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Matthew Lewis, Attorney at Law

Each day, your business likely handles, transmits, and stores a wide range of sensitive personal information (“PI”) belonging to third-parties. This sensitive PI may come in the form of credit card numbers or debit card numbers from your customers. Or it may come in the form of social security numbers or direct deposit bank account information from your employees. 

No matter the source though, if your business operates in North Carolina, or if your business possesses PI belonging to North Carolina residents, then your business is likely subject to, and legally obligated to comply with, the North Carolina Identify Theft Protection Act (the “ITPA”). If your business fails to comply with the legal obligations of the ITPA, you may find your business facing stiff civil fines and costly lawsuits.

So, what is the ITPA and who does it apply to? What kind of information does it regulate and what does it require of your business? And, just as importantly, what penalties might your business face if it fails to comply with the ITPA’s requirements?

Let’s take a closer look at some of these questions.

What is the ITPA?

To begin with, the ITPA regulates and places limitations on how your business may use, disclose, and dispose of certain forms of third-party PI. The ITPA also lays out very specific notification requirements that your business must comply with if PI in its possession is affected by a data breach. 

Does the ITPA apply to your business?

The ITPA applies to all businesses operating in North Carolina, whether for-profit or non-profit, and regardless of entity type. The ITPA also applies to businesses operating outside of North Carolina, if those businesses are in possession of PI belonging to North Carolina residents. There are a small number of exemptions that apply to businesses operating in certain industries or sectors (primarily ones governed by more comprehensive federal regulatory frameworks). However, if your business operates in North Carolina and does not fall into one of the specifically exempted sub-groups, your business is very likely obligated to comply with the ITPA.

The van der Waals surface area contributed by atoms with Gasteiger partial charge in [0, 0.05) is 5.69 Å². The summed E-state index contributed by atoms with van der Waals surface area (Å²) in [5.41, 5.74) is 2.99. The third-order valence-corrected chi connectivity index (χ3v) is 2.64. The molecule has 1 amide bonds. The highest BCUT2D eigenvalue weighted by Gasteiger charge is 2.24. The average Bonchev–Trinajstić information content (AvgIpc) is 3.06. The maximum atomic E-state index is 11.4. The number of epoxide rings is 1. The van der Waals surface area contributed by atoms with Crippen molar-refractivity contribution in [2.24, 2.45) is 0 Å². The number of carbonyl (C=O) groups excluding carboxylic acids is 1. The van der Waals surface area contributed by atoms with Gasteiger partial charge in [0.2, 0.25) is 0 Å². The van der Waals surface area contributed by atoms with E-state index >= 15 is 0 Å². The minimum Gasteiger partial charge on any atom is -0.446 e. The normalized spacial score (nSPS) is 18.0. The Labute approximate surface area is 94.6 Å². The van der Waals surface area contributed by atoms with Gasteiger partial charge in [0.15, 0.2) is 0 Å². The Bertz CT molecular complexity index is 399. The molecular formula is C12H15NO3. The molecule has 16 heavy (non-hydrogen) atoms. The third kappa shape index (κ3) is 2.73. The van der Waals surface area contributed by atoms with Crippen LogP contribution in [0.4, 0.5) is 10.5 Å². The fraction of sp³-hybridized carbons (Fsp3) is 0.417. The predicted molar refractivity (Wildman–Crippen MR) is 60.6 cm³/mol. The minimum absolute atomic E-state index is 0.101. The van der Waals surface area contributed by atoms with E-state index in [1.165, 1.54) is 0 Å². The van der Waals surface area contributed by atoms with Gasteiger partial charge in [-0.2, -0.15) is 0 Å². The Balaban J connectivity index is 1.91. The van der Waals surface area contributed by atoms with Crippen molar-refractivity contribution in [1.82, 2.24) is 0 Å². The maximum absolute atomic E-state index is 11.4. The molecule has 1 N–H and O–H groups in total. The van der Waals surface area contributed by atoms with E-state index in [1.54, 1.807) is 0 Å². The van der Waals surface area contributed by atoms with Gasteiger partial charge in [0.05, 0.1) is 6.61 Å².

What kinds of information is covered by the ITPA?

The ITPA applies to “personal information,” which it statutorily defines as including “[a] person’s first name or first initial and last name in combination with [any of the following] identifying information”:

  1. Social security or employer taxpayer identification numbers.
  2. Drivers license, State identification card, or passport numbers.
  3. Checking account numbers.
  4. Savings account numbers.
  5. Credit card numbers.
  6. Debit card numbers.
  7. Personal Identification (PIN) Code as defined in G.S. 14-113.8(6).
  8. Electronic identification numbers, electronic mail names or addresses, Internet account numbers, or Internet identification names.
  9. Digital signatures.
  10. Any other numbers or information that can be used to access a person’s financial resources.
  11. Biometric data.
  12. Fingerprints.
  13. Passwords.
  14. Parent’s legal surname prior to marriage.

Because of the breadth of information that is potentially subject to ITPA oversight, if you operate a North Carolina business, it is important to determine whether your business is handling, storing, or otherwise in possession of ITPA-covered PI. If it is, you need to ensure your business is taking appropriate steps to manage that PI in compliance with the ITPA. 

What are your businesses legal obligations under the ITPA?

The ITPA includes multiple sections and subsections, each applying to a different aspect of PI use and/or PI security obligations. Some sections only apply to certain forms of PI. Others only apply to certain industries or economic actors. However, despite the variation, there are certain sections of the ITPA that apply to a broad majority of businesses, leaving a good chance it will apply to your business. 

For example, § 75-62 of the ITPA applies almost universally to all North Carolina businesses and places a wide range of restrictions on how businesses may use, transmit, or disclose third-party social security numbers in their possession. It also requires businesses to “make reasonable efforts to cooperate, through systems testing and other means, to ensure that the requirements of [the ITPA] are implemented.” 

Some sections of the ITPA require businesses to develop specific information security-related policies and then abide by and monitor compliance with those policies. For example, § 75-64 of the ITPA requires most North Carolina businesses to “take reasonable measures to protect against unauthorized access to or use of [personal information] in connection with or after its disposal.” These “reasonable measures” must include: 

  1. “Implementing and monitoring compliance with policies and procedures that require the burning, pulverizing, or shredding of papers containing personal information so that information cannot be practicably read or reconstructed.”
  2. “Implementing and monitoring compliance with policies and procedures that require the destruction or erasure of electronic media and other nonpaper media containing personal information so that the information cannot practicably be read or reconstructed.” and
  3. “Describing procedures relating to the adequate destruction or proper disposal of personal records as official policy in the writings of the business entity.”

If your business does not have these policies and procedures in place, or does not monitor compliance, your business may already be in violation of the ITPA.